Case Studies

Patient- and Family-Centered Rounds at Helen DeVos Children's Hospital


Helen DeVos Children’s Hospital
Grand Rapids, MI
212 Beds

Helen DeVos Children’s Hospital examined its patient rounding process and decided it needed to become more family-centered.

The Problem
Hospital leaders wanted the multidisciplinary team to engage the family and patient to involve them in the decision-making process and help them participate in clinical readiness for discharge.

The Solution
The hospital revised its procedure for rounding to include the patient and family as active participants in the day’s care plan. The family became the center of the rounding process and the team prepares families for rounding. The team utilizes families’ input, values the information they provide and asks them to actively participate in making the care plan. The staff advises families in advance about the size of the care team that will be rounding, describes what to expect and encourages them to ask questions and voice concerns. When families miss rounding, the care team attempts to return later in the day to keep the family engaged.

The Result
Patient and family rounds help empower families to have a trusting relationship with the health care team, increase their understanding of the care plan and create a safer culture for patient, family and staff. Since implementing family-centered rounds, nursing units have raised their patient satisfaction scores from below the 50th percentile to greater than the 90th percentile on a consistent basis. Although family-centered rounds may not be the only reason for these higher scores, families have responded positively about their involvement in rounds and feel better prepared for discharge.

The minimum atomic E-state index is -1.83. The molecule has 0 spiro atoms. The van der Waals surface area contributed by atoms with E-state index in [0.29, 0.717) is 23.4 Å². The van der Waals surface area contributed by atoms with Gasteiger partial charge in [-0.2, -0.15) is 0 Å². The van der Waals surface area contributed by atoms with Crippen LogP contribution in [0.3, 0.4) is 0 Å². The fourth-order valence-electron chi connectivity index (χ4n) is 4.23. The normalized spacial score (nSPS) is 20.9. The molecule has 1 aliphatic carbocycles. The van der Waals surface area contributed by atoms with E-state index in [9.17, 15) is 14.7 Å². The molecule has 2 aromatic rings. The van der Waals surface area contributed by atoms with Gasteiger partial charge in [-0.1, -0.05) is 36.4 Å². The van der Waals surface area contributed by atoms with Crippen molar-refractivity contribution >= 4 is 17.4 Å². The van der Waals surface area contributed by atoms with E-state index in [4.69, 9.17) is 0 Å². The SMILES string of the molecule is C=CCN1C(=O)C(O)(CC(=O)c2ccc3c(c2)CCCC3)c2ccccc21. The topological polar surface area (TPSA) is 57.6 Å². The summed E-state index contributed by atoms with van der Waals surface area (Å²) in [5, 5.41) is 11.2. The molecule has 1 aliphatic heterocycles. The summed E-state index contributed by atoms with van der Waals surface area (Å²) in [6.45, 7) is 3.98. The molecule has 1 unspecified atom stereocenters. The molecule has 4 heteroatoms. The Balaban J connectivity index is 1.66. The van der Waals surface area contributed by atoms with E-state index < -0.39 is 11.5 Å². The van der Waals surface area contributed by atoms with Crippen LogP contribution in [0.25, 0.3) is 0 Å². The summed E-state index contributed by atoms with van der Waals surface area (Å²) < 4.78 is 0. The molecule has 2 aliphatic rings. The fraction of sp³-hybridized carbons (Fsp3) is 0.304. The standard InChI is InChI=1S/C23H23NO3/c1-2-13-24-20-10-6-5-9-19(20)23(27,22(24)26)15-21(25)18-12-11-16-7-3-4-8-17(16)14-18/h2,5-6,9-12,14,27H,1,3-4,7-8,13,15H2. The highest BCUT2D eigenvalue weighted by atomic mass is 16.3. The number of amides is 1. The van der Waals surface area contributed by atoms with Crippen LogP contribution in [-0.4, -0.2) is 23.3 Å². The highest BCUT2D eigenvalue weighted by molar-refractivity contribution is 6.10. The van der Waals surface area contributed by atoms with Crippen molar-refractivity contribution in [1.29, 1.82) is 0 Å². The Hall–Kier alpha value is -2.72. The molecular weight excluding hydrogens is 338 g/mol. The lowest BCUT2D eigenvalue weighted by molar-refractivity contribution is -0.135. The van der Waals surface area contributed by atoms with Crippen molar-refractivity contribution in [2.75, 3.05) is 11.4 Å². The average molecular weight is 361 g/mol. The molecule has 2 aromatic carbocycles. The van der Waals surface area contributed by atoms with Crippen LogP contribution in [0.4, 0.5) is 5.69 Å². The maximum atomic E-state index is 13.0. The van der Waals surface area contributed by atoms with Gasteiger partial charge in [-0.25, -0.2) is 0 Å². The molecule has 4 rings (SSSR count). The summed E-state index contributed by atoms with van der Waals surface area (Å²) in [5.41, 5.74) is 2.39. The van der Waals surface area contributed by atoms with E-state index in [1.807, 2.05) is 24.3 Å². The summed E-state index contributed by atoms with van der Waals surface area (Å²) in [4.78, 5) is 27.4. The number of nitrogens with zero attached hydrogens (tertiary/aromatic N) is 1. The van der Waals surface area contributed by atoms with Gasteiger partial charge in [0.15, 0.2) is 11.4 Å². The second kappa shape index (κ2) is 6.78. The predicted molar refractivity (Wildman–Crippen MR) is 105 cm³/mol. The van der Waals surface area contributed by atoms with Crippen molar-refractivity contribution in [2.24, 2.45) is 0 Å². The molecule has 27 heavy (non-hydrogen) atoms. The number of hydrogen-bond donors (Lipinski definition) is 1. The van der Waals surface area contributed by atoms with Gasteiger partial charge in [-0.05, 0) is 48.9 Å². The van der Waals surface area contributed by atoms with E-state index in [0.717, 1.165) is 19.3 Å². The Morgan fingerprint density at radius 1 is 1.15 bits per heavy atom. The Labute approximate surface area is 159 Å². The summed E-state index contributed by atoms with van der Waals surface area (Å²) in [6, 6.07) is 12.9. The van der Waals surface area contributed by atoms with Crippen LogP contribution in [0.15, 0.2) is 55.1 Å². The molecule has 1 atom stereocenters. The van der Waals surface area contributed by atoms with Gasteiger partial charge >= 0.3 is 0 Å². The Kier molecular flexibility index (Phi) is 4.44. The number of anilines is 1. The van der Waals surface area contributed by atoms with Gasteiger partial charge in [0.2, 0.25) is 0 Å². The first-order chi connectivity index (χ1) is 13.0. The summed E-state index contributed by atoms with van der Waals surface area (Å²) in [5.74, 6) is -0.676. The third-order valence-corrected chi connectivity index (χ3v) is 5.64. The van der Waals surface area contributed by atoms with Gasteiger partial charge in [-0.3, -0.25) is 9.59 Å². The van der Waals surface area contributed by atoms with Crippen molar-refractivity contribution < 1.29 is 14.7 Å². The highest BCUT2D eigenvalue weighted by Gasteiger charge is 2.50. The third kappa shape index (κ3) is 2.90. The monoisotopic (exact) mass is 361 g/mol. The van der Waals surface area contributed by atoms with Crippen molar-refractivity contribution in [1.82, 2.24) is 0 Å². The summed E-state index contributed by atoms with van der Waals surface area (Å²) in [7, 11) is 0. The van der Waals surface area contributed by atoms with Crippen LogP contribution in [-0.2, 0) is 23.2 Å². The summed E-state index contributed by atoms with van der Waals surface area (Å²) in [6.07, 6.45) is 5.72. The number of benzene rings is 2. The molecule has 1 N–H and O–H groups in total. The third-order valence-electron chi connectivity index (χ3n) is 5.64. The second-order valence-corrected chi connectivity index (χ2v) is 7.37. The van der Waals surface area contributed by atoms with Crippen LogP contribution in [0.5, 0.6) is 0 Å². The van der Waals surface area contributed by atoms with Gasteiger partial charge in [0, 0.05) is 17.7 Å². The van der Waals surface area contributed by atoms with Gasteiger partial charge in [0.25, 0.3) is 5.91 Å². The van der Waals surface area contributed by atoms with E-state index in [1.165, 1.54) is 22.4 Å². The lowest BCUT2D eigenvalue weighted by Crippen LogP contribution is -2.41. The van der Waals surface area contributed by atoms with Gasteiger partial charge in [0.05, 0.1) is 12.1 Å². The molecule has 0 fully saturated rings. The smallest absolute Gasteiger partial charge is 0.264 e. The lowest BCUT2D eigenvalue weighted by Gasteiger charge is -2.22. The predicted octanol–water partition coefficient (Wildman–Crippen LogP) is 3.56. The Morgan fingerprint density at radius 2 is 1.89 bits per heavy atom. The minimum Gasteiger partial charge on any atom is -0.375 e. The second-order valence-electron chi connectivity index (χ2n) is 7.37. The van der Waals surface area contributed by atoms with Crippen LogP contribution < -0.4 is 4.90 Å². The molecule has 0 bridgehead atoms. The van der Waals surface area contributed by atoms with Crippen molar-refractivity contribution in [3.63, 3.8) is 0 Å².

Lessons Learned
It is important for staff to remember that the patient’s family knows the patient best and the team must have an open mind when making care plan. Families are very willing to tell the team that something is not the best choice, particularly in cases involving children with complex medical needs. Utilizing what the patient and family have to say and putting them at the forefront of decision making are paramount. Changing the rounding process was a new experience for the hospital’s health care team. In the past, rounds were medically driven and included a lot of medical terminology that patients and families did not understand.

The team no longer uses medical jargon during rounds but instead tries to talk in a way that patients can understand. Medical education now occurs outside of the patient’s room. This has been a culture shift for the team as well as the patients and families involved.

Contact Information
Tom Peterson, MD
(616) 391-7848

This case study was originally featured in the HPOE guide: "Engaging Health Care Users: A Framework for Healthy Individuals and Communities," published January, 2013.

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